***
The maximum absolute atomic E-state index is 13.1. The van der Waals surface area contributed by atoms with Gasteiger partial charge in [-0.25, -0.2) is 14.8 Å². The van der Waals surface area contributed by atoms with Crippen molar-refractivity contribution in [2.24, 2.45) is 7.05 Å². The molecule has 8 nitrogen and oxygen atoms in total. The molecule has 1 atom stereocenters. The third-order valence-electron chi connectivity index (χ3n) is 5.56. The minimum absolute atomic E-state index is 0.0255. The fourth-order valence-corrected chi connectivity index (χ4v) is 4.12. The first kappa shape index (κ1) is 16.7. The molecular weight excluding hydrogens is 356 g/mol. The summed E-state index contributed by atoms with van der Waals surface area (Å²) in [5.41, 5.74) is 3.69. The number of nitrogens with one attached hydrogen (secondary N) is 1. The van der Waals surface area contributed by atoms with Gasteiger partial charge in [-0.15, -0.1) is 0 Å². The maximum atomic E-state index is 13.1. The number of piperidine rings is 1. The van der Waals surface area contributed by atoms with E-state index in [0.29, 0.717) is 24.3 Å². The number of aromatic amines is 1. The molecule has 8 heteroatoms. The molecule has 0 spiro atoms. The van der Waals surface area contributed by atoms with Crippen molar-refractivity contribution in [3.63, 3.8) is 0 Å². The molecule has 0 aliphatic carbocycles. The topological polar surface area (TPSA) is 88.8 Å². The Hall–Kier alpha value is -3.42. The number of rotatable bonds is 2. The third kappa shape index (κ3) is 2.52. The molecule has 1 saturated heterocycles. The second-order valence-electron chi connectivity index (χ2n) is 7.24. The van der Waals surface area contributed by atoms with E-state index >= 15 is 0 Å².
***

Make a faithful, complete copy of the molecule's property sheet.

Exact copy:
The maximum absolute atomic E-state index is 13.1. The van der Waals surface area contributed by atoms with Gasteiger partial charge in [-0.25, -0.2) is 14.8 Å². The van der Waals surface area contributed by atoms with Crippen molar-refractivity contribution in [2.24, 2.45) is 7.05 Å². The molecule has 8 nitrogen and oxygen atoms in total. The molecule has 1 atom stereocenters. The third-order valence-electron chi connectivity index (χ3n) is 5.56. The minimum absolute atomic E-state index is 0.0255. The fourth-order valence-corrected chi connectivity index (χ4v) is 4.12. The first kappa shape index (κ1) is 16.7. The molecular weight excluding hydrogens is 356 g/mol. The summed E-state index contributed by atoms with van der Waals surface area (Å²) in [5.41, 5.74) is 3.69. The number of nitrogens with one attached hydrogen (secondary N) is 1. The van der Waals surface area contributed by atoms with Gasteiger partial charge in [-0.15, -0.1) is 0 Å². The maximum atomic E-state index is 13.1. The number of piperidine rings is 1. The van der Waals surface area contributed by atoms with E-state index in [0.29, 0.717) is 24.3 Å². The number of aromatic amines is 1. The molecule has 8 heteroatoms. The molecule has 0 spiro atoms. The van der Waals surface area contributed by atoms with Crippen molar-refractivity contribution in [3.63, 3.8) is 0 Å². The molecule has 0 aliphatic carbocycles. The topological polar surface area (TPSA) is 88.8 Å². The Hall–Kier alpha value is -3.42. The number of rotatable bonds is 2. The third kappa shape index (κ3) is 2.52. The molecule has 1 saturated heterocycles. The second-order valence-electron chi connectivity index (χ2n) is 7.24. The van der Waals surface area contributed by atoms with E-state index >= 15 is 0 Å².